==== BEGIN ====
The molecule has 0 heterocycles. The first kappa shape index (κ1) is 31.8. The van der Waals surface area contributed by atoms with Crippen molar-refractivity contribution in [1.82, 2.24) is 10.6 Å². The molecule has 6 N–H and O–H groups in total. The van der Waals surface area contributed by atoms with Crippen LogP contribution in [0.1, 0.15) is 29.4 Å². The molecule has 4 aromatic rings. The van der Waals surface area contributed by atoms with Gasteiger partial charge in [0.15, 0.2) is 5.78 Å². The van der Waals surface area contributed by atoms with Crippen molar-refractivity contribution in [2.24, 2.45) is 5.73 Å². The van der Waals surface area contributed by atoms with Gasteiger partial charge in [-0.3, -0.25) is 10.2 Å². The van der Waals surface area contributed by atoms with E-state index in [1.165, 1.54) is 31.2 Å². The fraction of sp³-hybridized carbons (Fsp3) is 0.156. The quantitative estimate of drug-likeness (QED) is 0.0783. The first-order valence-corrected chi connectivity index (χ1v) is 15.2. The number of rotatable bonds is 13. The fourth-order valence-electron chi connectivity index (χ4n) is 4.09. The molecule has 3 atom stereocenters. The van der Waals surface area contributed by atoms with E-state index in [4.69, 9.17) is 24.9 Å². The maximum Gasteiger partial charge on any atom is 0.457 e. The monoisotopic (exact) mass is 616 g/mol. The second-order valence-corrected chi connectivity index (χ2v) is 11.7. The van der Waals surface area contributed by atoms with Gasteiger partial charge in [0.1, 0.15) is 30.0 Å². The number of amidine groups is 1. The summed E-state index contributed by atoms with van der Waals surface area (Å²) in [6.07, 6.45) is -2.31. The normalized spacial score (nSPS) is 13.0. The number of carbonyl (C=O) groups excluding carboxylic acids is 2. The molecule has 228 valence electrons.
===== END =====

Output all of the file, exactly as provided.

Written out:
The molecule has 0 heterocycles. The first kappa shape index (κ1) is 31.8. The van der Waals surface area contributed by atoms with Crippen molar-refractivity contribution in [1.82, 2.24) is 10.6 Å². The molecule has 6 N–H and O–H groups in total. The van der Waals surface area contributed by atoms with Crippen LogP contribution in [0.1, 0.15) is 29.4 Å². The molecule has 4 aromatic rings. The van der Waals surface area contributed by atoms with Gasteiger partial charge in [0.15, 0.2) is 5.78 Å². The van der Waals surface area contributed by atoms with Crippen molar-refractivity contribution in [2.24, 2.45) is 5.73 Å². The van der Waals surface area contributed by atoms with Gasteiger partial charge in [-0.3, -0.25) is 10.2 Å². The van der Waals surface area contributed by atoms with E-state index in [1.165, 1.54) is 31.2 Å². The fraction of sp³-hybridized carbons (Fsp3) is 0.156. The quantitative estimate of drug-likeness (QED) is 0.0783. The first-order valence-corrected chi connectivity index (χ1v) is 15.2. The number of rotatable bonds is 13. The fourth-order valence-electron chi connectivity index (χ4n) is 4.09. The molecule has 3 atom stereocenters. The van der Waals surface area contributed by atoms with E-state index in [4.69, 9.17) is 24.9 Å². The maximum Gasteiger partial charge on any atom is 0.457 e. The monoisotopic (exact) mass is 616 g/mol. The second-order valence-corrected chi connectivity index (χ2v) is 11.7. The van der Waals surface area contributed by atoms with Gasteiger partial charge in [0.1, 0.15) is 30.0 Å². The number of amidine groups is 1. The summed E-state index contributed by atoms with van der Waals surface area (Å²) in [6.07, 6.45) is -2.31. The normalized spacial score (nSPS) is 13.0. The number of carbonyl (C=O) groups excluding carboxylic acids is 2. The molecule has 228 valence electrons.